Co-create by talking to them. Create a collaborative space in which they can put their ideas forward. The best thing to do here is put every idea on the table, no matter how stretched or wild. There will probably be a lot of options that are impossible to achieve. Always explain the issues and your hesitancies so the client understands. Being transparent will keep things smooth down the track.  

Remember, this is their house. They are the ones who will live in it, so tailor it as closely as possible.

Use co-design to build the house

Now that you have your floorplan (and the permits) you are ready to build! This may seem like the end of the clients input but leaving them in the dark would be a grim mistake.

The most important thing to remember is that problems will always surface, no matter how hard you try to avoid them. These will be a lot easier to manage if you have an in-depth understanding of your clients wants and needs. Co-designing is about specifically targeting the clients’ needs and creating solutions to better the product and experience.

You may be able to make small choices based on the information you have already received but, when it comes to larger issues, don’t be afraid to reach out and make the client aware.

Make sure they have a general idea of the plans that they can refer to. This will save you time explaining the whole scenario to them. Show empathy by putting yourself in their shoes and thinking about what they love or hate.

Most importantly, talk to them. They can’t read your mind, so don’t pretend to read theirs. Have that virtual coffee date and ask questions.

See 100 questions to engage people.

Use collaborate to define the interior design

Wow, the shell of the house is done and it looks so sturdy! Now to deal with the final bells and whistles.

Return to your client. Discuss how they will be using the spaces you’ve made for them. Don’t assume that they just want the regular paint job and standard kitchen package. Open yourself up for collaboration. They may tell you that they want fridges in the bathroom and bedrooms. Recognise this. Tell them that you think the bathroom fridge will be a major electrical hazard. Work together to accommodate their needs whilst adhering to the layout.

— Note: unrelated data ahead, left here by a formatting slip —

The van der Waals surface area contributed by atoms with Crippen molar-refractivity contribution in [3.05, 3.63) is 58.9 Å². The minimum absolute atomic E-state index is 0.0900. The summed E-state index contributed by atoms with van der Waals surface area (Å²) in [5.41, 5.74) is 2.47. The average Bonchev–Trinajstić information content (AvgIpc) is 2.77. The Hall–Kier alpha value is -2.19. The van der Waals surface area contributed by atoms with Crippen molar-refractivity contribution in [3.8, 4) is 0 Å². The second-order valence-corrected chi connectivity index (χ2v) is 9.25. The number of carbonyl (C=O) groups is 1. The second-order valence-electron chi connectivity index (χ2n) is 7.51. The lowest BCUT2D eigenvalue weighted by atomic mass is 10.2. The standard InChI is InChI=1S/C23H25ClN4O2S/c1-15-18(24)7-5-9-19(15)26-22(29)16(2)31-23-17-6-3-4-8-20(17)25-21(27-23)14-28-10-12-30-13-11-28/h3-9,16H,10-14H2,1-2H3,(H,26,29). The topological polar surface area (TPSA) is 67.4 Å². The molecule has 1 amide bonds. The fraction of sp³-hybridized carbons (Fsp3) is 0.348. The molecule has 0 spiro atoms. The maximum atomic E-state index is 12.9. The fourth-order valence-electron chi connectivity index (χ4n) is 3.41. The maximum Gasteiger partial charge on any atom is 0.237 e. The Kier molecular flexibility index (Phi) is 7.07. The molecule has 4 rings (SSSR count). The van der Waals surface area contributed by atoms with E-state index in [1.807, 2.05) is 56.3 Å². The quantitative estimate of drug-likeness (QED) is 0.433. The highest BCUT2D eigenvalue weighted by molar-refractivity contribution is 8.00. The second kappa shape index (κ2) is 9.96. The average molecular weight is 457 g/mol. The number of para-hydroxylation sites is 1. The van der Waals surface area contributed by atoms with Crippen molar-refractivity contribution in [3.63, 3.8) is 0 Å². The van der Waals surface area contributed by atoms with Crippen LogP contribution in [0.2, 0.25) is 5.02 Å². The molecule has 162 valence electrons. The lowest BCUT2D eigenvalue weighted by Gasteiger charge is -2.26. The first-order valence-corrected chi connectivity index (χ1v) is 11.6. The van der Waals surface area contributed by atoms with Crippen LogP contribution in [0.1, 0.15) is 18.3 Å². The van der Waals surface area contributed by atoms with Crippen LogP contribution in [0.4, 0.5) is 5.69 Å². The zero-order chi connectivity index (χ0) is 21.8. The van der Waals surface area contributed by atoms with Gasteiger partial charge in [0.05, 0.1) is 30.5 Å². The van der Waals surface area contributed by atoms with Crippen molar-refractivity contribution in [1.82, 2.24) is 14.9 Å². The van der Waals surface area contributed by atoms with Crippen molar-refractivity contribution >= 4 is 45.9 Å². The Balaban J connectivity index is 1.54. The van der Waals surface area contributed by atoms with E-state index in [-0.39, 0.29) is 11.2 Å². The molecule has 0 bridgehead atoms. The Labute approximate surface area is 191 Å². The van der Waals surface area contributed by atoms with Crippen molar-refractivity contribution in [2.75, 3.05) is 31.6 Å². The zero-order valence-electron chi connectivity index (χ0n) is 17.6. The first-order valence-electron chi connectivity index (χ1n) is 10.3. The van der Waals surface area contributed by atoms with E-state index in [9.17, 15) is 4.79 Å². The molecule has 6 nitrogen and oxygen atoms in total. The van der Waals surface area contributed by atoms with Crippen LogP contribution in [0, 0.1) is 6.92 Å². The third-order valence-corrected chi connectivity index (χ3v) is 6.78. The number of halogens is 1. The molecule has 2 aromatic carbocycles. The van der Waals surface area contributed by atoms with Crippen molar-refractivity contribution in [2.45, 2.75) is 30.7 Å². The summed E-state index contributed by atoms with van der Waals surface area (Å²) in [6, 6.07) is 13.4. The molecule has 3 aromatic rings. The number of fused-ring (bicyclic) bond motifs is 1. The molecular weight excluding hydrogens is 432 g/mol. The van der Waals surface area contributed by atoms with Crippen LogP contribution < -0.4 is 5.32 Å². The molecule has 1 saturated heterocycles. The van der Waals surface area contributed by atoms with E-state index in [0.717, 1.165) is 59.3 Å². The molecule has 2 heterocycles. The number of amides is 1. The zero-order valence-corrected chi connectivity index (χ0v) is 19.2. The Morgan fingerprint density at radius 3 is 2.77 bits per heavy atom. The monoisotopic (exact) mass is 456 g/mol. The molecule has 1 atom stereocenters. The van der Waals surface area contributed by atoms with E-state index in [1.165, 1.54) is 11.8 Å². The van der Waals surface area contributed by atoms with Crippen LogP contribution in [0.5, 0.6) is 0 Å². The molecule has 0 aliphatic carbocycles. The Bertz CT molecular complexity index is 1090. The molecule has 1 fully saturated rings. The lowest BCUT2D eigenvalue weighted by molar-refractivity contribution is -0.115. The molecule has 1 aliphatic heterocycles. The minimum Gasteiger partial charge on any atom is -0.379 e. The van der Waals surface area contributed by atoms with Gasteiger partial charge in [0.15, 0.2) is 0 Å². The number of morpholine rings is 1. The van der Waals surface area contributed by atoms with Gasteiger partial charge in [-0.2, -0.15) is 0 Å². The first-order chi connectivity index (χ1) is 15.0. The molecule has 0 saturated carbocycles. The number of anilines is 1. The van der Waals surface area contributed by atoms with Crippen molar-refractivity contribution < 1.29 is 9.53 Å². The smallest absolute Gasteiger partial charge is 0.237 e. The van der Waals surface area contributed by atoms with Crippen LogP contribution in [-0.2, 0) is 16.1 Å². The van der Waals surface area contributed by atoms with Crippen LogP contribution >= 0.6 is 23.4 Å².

Consider the Feng Shui of the project. Are their foundational rules or blockages that make some things impossible? Discuss these with the client, then brainstorm and work together to find new ways to achieve the final goal.

Congratulations! You have created a stunning home that your client will love and cherish for years to come. Don’t forget that these methods are easily transferrable, whether it be software, project management, or even baking cakes.

Use the 3 Cs to engage your teams and bring them together

The 3 Cs are vital tools in generating an inclusive environment that will ultimately boost team engagement and culture. This is so important for the future of work, as employees are actively choosing to work in places which allow for development and recognition. With hybrid work on the rise, businesses should implement these concepts as soon as possible to allow for a gradual and easier transition into a future filled with positivity and empathy.

We are now seeing these methods being picked up and played with in many forward-thinking businesses. The future of work is centralised around technology, culture, asynchronous and remote workspaces, and team engagement. These 3 Cs can push your team towards a healthy and productive space by allowing your employees to feel included, valued, and that they are a part of meaningful interactions.

Implement the 3 Cs within your teams by:

Bringing concepts to the team and opening the floor to discussion

Actively listen to ideas and recognise employee efforts

Put yourself in their shoes and use empathy to help guide your decisions

Allow for transparent, 2-way communication

If something won’t work, explain why

For a deeper exploration, watch New ways of working: the future of teams and hybrid work.